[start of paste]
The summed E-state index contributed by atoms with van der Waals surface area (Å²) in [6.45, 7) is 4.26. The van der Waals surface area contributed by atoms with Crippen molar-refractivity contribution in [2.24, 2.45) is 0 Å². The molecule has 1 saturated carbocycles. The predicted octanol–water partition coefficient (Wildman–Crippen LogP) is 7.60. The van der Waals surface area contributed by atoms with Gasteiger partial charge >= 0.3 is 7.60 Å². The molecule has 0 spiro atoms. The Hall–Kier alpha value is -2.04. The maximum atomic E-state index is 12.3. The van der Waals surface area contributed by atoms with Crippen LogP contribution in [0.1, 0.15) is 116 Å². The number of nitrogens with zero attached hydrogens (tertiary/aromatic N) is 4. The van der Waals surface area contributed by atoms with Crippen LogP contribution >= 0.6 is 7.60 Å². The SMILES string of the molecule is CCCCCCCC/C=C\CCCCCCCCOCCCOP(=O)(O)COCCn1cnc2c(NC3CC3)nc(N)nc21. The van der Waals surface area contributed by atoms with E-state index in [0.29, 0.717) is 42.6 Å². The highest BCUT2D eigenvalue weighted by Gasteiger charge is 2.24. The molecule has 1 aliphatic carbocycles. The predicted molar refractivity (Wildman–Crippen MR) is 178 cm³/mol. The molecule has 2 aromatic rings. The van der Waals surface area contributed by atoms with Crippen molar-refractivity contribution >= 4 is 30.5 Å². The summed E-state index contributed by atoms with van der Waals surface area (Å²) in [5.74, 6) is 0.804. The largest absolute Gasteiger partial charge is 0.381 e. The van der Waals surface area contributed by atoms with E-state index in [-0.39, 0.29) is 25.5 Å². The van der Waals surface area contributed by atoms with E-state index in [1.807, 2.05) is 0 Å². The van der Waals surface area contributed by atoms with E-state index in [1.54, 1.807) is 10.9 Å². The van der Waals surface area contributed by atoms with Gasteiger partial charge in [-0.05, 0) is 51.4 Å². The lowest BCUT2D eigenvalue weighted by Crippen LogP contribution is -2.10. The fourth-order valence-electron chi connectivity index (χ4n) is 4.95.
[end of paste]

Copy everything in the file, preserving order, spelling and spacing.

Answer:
The summed E-state index contributed by atoms with van der Waals surface area (Å²) in [6.45, 7) is 4.26. The van der Waals surface area contributed by atoms with Crippen molar-refractivity contribution in [2.24, 2.45) is 0 Å². The molecule has 1 saturated carbocycles. The predicted octanol–water partition coefficient (Wildman–Crippen LogP) is 7.60. The van der Waals surface area contributed by atoms with Gasteiger partial charge >= 0.3 is 7.60 Å². The molecule has 0 spiro atoms. The Hall–Kier alpha value is -2.04. The maximum atomic E-state index is 12.3. The van der Waals surface area contributed by atoms with Crippen LogP contribution in [0.1, 0.15) is 116 Å². The number of nitrogens with zero attached hydrogens (tertiary/aromatic N) is 4. The van der Waals surface area contributed by atoms with Crippen LogP contribution >= 0.6 is 7.60 Å². The SMILES string of the molecule is CCCCCCCC/C=C\CCCCCCCCOCCCOP(=O)(O)COCCn1cnc2c(NC3CC3)nc(N)nc21. The van der Waals surface area contributed by atoms with E-state index in [0.29, 0.717) is 42.6 Å². The highest BCUT2D eigenvalue weighted by Gasteiger charge is 2.24. The molecule has 1 aliphatic carbocycles. The predicted molar refractivity (Wildman–Crippen MR) is 178 cm³/mol. The molecule has 2 aromatic rings. The van der Waals surface area contributed by atoms with Crippen molar-refractivity contribution >= 4 is 30.5 Å². The summed E-state index contributed by atoms with van der Waals surface area (Å²) in [5.74, 6) is 0.804. The largest absolute Gasteiger partial charge is 0.381 e. The van der Waals surface area contributed by atoms with E-state index in [-0.39, 0.29) is 25.5 Å². The van der Waals surface area contributed by atoms with E-state index in [1.807, 2.05) is 0 Å². The van der Waals surface area contributed by atoms with E-state index in [1.54, 1.807) is 10.9 Å². The van der Waals surface area contributed by atoms with Gasteiger partial charge in [-0.05, 0) is 51.4 Å². The lowest BCUT2D eigenvalue weighted by Crippen LogP contribution is -2.10. The fourth-order valence-electron chi connectivity index (χ4n) is 4.95.